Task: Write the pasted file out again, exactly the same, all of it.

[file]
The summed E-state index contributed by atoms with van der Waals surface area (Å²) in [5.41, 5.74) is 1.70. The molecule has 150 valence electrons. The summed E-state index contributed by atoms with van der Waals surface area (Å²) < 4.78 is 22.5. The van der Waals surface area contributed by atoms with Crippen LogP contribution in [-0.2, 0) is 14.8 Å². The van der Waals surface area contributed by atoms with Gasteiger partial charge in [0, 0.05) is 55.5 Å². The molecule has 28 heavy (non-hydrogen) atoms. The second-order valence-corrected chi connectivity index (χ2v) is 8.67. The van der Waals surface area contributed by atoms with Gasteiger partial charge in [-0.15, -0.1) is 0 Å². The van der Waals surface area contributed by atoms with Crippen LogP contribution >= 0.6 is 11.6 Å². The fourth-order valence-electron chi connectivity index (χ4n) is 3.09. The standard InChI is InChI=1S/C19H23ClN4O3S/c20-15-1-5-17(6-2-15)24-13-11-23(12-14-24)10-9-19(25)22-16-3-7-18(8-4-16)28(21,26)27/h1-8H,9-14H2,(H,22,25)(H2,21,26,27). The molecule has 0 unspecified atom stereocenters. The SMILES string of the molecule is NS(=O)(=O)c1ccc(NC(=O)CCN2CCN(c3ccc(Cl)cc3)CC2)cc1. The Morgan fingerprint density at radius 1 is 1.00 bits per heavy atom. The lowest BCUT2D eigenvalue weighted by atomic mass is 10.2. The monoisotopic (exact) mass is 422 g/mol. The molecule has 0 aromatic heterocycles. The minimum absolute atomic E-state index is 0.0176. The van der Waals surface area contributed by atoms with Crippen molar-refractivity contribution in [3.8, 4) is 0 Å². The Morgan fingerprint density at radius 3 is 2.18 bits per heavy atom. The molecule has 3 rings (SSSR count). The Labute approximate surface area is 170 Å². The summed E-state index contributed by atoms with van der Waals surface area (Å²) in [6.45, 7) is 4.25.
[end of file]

The summed E-state index contributed by atoms with van der Waals surface area (Å²) in [5.41, 5.74) is 1.70. The molecule has 150 valence electrons. The summed E-state index contributed by atoms with van der Waals surface area (Å²) < 4.78 is 22.5. The van der Waals surface area contributed by atoms with Crippen LogP contribution in [-0.2, 0) is 14.8 Å². The van der Waals surface area contributed by atoms with Gasteiger partial charge in [0, 0.05) is 55.5 Å². The molecule has 28 heavy (non-hydrogen) atoms. The second-order valence-corrected chi connectivity index (χ2v) is 8.67. The van der Waals surface area contributed by atoms with Gasteiger partial charge in [-0.15, -0.1) is 0 Å². The van der Waals surface area contributed by atoms with Crippen LogP contribution >= 0.6 is 11.6 Å². The fourth-order valence-electron chi connectivity index (χ4n) is 3.09. The standard InChI is InChI=1S/C19H23ClN4O3S/c20-15-1-5-17(6-2-15)24-13-11-23(12-14-24)10-9-19(25)22-16-3-7-18(8-4-16)28(21,26)27/h1-8H,9-14H2,(H,22,25)(H2,21,26,27). The molecule has 0 unspecified atom stereocenters. The SMILES string of the molecule is NS(=O)(=O)c1ccc(NC(=O)CCN2CCN(c3ccc(Cl)cc3)CC2)cc1. The Morgan fingerprint density at radius 1 is 1.00 bits per heavy atom. The lowest BCUT2D eigenvalue weighted by atomic mass is 10.2. The monoisotopic (exact) mass is 422 g/mol. The molecule has 0 aromatic heterocycles. The minimum absolute atomic E-state index is 0.0176. The van der Waals surface area contributed by atoms with Crippen molar-refractivity contribution in [3.8, 4) is 0 Å². The Morgan fingerprint density at radius 3 is 2.18 bits per heavy atom. The molecule has 3 rings (SSSR count). The Labute approximate surface area is 170 Å². The summed E-state index contributed by atoms with van der Waals surface area (Å²) in [6.45, 7) is 4.25.